Jury ruled that NeoCell Corp. officers conspired to dissolve the majority partner’s shares in
the Irvine supplement company’s manufacturing arm.
RIVERSIDE, Calif., April 8, 2019 — A jury’s $5.4 million verdict against an Irvine, Calif.
skincare company for trying to cheat a business partner was unanimously upheld by a
three-justice panel of the California Court of Appeal in a decision released on April 5.
Inventor Ahmad Alkayali sued NeoCell Corp. and his former business partners in 2013 after
they dissolved his 72% equity share in a collagen supplement factory without paying him or
even informing him of the move.
“I am very pleased the Court of Appeal reached the right decision and upheld the jury
verdict in all respects,” said Attorney Robert Tauler, of Los Angeles commercial litigation
firm Tauler Smith LLP. Tauler obtained the verdict in late 2015 after 14 days of trial
spanning three months. “It has been a long and difficult road to obtain this result, but the
Court’s detailed opinion makes this all the more gratifying.”
The justices upheld the Riverside County jury’s 2015 decision to award Alkayali $4.26
million in economic damages and $500,000 for emotional distress, plus $185,000 in punitive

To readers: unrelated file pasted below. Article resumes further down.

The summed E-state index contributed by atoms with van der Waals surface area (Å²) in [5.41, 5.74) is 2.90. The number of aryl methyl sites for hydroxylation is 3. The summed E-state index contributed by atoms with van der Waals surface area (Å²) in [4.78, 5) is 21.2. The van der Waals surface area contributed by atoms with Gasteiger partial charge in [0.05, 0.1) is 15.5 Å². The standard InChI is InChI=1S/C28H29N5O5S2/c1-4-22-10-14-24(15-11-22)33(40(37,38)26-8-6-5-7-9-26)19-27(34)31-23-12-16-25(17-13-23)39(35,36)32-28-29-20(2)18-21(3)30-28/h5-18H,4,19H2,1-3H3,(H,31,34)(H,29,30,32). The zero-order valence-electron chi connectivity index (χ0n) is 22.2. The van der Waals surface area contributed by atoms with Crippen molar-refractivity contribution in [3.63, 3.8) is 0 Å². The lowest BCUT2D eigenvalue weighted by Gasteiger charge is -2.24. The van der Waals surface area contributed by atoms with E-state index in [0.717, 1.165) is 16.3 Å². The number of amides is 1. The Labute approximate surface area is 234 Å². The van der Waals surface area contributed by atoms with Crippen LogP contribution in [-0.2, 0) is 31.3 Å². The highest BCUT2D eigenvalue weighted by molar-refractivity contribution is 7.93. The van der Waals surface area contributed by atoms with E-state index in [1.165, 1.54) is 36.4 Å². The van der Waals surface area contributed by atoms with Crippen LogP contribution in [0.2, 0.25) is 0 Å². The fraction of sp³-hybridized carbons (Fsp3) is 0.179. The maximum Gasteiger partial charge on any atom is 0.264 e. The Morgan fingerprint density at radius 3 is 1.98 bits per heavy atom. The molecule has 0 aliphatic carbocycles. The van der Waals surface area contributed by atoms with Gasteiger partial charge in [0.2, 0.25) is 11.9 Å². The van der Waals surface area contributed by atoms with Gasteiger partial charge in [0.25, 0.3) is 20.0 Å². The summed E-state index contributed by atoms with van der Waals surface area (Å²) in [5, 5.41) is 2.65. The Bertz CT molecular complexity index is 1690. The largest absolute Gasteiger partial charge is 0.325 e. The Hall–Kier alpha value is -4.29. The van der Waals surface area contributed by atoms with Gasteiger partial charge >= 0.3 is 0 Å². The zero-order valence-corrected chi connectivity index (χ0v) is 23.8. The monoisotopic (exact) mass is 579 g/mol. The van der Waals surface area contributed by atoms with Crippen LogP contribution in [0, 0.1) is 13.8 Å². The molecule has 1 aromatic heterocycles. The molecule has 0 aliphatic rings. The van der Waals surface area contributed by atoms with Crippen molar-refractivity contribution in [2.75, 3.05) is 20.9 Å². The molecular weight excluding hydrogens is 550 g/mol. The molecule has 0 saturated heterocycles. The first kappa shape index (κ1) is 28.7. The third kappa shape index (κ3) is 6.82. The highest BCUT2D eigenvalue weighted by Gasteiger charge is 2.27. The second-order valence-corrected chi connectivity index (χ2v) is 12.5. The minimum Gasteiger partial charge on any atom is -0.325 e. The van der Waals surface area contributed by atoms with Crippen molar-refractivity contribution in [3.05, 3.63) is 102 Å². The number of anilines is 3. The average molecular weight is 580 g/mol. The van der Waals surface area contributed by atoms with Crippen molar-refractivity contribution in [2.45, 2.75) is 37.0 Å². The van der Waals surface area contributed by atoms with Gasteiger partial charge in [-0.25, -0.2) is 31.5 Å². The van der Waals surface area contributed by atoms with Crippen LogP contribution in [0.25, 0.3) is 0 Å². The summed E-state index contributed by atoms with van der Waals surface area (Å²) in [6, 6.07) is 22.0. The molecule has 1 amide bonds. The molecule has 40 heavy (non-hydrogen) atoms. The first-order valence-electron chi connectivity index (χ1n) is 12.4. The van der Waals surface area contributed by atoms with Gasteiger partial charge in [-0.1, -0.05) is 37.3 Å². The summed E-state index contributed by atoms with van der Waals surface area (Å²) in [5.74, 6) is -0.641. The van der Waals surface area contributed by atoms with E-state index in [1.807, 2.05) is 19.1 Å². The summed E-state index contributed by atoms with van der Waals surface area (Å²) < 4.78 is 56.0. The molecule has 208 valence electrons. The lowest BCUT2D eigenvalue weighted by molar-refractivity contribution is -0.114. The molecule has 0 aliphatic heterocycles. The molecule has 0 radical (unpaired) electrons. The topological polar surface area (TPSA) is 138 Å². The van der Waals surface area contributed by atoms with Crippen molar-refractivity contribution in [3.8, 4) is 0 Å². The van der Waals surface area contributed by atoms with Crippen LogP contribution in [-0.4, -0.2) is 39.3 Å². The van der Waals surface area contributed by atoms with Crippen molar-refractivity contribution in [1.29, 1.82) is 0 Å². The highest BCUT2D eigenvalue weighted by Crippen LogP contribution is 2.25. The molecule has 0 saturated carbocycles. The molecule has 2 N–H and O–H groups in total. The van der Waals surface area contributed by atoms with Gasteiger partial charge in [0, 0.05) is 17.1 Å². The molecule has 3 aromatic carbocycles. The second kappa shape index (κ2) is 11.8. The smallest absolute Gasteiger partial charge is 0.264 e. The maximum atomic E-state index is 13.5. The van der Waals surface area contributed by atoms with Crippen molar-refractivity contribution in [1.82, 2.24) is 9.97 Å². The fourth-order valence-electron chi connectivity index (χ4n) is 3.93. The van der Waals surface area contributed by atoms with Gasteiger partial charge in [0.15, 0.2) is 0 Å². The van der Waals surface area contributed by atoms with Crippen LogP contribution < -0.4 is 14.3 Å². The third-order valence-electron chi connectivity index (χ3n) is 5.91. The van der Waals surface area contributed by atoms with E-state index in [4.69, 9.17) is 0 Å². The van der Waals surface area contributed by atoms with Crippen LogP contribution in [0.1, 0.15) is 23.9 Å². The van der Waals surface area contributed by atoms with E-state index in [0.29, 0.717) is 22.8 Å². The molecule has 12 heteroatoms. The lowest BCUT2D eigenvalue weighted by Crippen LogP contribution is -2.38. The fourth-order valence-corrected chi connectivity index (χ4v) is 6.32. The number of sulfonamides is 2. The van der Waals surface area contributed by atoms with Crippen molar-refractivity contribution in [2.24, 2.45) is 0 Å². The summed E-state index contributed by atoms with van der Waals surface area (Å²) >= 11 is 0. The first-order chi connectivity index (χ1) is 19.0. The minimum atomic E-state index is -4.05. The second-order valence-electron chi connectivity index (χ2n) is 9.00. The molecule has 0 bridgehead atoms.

damages against Akram Quadri, one of his former business partners.
The dispute centered around collagen supplement manufacturer Healthwise Nutraceuticals,
Inc., and sister company NeoCell, which marketed and sold the products. Alkayali owned
most of Healthwise, and the defendants owned Neocell and 28% of Healthwise. Following a
lawsuit over NeoCell, which Alkayali founded and sold, the defendants colluded to dissolve
Healthwise and transfer its assets to NeoCell without informing or compensating Alkayali.
The trial court reduced the jury verdict after trial, in portions of the final judgment that were
not part of the appeal.
The appellants unsuccessfully argued that the final judgment was not supported by
substantial evidence in various respects, including the eventual amount of damages
awarded. “We disagree with (Appellant’s) characterization of the state of the evidence,”
Justice Marsha G. Slough wrote in the April 5 decision. Justice Douglas P. Miller and Justice
Carol D. Codrington concurred.